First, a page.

According to Kitsuse, deviance is a process consisting of three stages. First, individuals within a group, community, or society interpret behavior as deviant. This interpretation does not necessarily mean that the deviant behavior or attributes actually exist. In the second stage, deviance is defined and can be categorized in various ways, such as being labeled as a homosexual, drug addict, or juvenile delinquent. Finally, the third stage involves treating individuals differently based on their newly assigned deviant label.

Kitsuse further explains that in this stage, there is an occurrence of documentary interpretation where the reactors engage in searching for and redefining events related to the deviant as contributing factors and initial evidence of deviance. While Lemert, Becker, and Kitsuse all belong to the societal reaction perspective, there are notable differences. Lemert does not fully endorse symbolic interactionism or ethnomethodology, and he does not identify himself as a symbolic interactionist sociologist. The significant variance with Lemert is that he includes the concept of humans as decision-making individuals, but emphasizes the importance of direct sensory feedback in determining whether the individual would act accordingly.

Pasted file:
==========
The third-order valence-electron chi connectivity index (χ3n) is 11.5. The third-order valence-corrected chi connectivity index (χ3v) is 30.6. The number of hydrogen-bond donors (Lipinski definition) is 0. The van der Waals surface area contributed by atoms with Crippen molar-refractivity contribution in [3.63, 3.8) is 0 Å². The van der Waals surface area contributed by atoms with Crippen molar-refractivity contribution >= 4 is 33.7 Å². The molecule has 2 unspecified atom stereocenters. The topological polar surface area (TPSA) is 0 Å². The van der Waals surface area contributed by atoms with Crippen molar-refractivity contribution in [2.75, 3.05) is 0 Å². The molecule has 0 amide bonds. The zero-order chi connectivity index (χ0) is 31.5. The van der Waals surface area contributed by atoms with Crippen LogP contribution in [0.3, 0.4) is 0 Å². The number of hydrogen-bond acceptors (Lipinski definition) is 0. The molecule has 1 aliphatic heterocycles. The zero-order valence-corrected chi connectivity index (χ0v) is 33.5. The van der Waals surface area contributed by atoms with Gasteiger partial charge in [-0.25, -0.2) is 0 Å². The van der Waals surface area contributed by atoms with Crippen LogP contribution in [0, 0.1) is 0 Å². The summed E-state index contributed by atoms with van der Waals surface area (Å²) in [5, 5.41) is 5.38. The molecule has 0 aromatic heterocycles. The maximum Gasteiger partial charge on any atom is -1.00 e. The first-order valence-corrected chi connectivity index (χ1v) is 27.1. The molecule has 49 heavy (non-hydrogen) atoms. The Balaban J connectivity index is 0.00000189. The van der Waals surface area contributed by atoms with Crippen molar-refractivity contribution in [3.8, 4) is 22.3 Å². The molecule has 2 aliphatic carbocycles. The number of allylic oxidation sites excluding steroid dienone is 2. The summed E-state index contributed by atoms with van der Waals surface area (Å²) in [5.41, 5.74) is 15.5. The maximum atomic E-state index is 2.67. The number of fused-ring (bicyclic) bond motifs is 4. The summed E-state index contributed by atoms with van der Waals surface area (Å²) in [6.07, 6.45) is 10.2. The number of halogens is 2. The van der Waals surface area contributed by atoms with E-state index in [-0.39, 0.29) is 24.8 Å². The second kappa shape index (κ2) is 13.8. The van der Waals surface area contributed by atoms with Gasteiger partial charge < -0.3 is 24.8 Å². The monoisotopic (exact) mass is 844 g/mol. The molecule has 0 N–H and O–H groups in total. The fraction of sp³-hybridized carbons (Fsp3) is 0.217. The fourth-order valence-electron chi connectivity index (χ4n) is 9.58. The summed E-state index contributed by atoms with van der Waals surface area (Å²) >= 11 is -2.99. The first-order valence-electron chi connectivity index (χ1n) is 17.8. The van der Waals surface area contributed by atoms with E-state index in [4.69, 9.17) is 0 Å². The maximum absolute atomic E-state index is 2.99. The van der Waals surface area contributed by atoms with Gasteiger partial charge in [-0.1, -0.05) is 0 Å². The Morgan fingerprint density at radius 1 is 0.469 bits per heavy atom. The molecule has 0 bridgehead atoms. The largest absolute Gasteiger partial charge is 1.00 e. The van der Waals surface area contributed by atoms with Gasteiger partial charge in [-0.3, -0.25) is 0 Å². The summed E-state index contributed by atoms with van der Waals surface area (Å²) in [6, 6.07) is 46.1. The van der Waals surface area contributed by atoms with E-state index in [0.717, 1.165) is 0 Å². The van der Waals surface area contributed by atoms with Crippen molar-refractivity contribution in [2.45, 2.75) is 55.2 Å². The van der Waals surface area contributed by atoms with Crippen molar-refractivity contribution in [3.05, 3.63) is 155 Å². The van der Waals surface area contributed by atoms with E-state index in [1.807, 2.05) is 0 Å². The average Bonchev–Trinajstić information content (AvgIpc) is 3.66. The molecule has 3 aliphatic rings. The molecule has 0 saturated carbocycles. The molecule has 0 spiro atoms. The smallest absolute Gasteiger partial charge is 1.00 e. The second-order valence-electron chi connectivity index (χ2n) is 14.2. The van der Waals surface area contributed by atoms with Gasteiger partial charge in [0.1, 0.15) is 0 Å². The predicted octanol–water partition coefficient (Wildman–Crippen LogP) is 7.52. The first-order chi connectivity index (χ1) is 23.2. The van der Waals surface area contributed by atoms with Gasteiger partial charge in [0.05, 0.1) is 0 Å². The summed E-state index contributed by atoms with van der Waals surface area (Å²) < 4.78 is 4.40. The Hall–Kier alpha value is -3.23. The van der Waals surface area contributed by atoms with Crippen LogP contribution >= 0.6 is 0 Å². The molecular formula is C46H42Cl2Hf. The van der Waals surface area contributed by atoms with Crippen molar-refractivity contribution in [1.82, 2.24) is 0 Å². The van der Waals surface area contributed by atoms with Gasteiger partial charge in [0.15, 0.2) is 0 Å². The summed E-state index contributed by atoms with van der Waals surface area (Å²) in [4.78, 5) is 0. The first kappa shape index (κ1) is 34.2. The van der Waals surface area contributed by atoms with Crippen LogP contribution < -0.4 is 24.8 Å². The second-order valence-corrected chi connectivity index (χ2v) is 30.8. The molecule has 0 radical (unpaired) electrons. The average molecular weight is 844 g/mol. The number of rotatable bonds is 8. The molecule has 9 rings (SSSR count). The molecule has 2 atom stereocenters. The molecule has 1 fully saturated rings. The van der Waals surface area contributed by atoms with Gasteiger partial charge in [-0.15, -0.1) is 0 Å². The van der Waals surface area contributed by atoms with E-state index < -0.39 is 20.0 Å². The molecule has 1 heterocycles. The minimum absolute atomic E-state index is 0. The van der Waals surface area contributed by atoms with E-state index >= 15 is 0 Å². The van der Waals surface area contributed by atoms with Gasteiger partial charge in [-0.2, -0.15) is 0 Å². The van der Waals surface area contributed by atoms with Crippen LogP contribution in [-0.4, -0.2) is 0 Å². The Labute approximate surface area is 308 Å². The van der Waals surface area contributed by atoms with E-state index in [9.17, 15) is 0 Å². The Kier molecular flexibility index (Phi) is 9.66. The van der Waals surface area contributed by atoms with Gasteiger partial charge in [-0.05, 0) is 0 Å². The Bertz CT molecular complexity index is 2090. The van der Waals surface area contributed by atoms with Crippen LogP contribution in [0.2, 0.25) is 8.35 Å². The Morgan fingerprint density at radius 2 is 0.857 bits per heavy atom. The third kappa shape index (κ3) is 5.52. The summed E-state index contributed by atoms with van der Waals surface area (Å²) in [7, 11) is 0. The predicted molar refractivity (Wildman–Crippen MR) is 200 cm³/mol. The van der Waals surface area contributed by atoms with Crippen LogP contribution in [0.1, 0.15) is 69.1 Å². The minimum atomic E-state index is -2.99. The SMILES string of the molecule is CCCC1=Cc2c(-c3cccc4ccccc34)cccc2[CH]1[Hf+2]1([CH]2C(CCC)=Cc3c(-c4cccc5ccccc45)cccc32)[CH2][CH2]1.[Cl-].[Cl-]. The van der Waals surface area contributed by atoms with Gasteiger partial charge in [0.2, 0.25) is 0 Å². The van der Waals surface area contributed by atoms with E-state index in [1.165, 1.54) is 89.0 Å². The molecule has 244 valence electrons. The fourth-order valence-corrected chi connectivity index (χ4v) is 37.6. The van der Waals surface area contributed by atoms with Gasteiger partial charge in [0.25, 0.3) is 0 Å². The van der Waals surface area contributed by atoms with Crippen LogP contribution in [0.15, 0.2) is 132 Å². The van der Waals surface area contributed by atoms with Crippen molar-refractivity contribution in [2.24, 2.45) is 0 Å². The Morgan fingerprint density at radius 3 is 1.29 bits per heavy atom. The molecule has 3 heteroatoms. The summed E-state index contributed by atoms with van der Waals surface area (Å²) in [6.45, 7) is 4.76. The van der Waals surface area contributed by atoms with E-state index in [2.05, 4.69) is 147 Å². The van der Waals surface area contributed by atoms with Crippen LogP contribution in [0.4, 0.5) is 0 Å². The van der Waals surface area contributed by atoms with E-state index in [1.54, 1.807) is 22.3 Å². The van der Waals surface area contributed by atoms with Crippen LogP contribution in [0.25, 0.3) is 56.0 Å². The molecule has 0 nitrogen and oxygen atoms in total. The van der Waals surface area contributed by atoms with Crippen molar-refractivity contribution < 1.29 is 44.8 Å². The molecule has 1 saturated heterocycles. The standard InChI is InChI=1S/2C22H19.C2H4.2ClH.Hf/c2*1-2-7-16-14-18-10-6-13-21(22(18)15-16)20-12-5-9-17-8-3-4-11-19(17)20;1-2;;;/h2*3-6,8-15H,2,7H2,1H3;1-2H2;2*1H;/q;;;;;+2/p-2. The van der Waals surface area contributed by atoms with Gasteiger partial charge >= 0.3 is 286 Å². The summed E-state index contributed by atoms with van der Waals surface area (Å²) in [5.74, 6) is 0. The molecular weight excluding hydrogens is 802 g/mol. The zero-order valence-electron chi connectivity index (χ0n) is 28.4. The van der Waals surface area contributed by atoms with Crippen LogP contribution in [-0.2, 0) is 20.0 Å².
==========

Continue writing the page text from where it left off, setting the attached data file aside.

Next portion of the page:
This cost value analysis demonstrates that individuals may desire to make a particular choice but their ultimate decision to resist or comply depends on their analysis. Becker stands out from Lemert in that he is closely aligned with ethnomethodology. The key distinction between the two lies in Becker’s firm conviction in the significance of the master status label that arises from deviance. Becker utilizes the concept of master status to elucidate the occurrence of differential treatment, whereas Lemert discusses deviance in an impartial manner.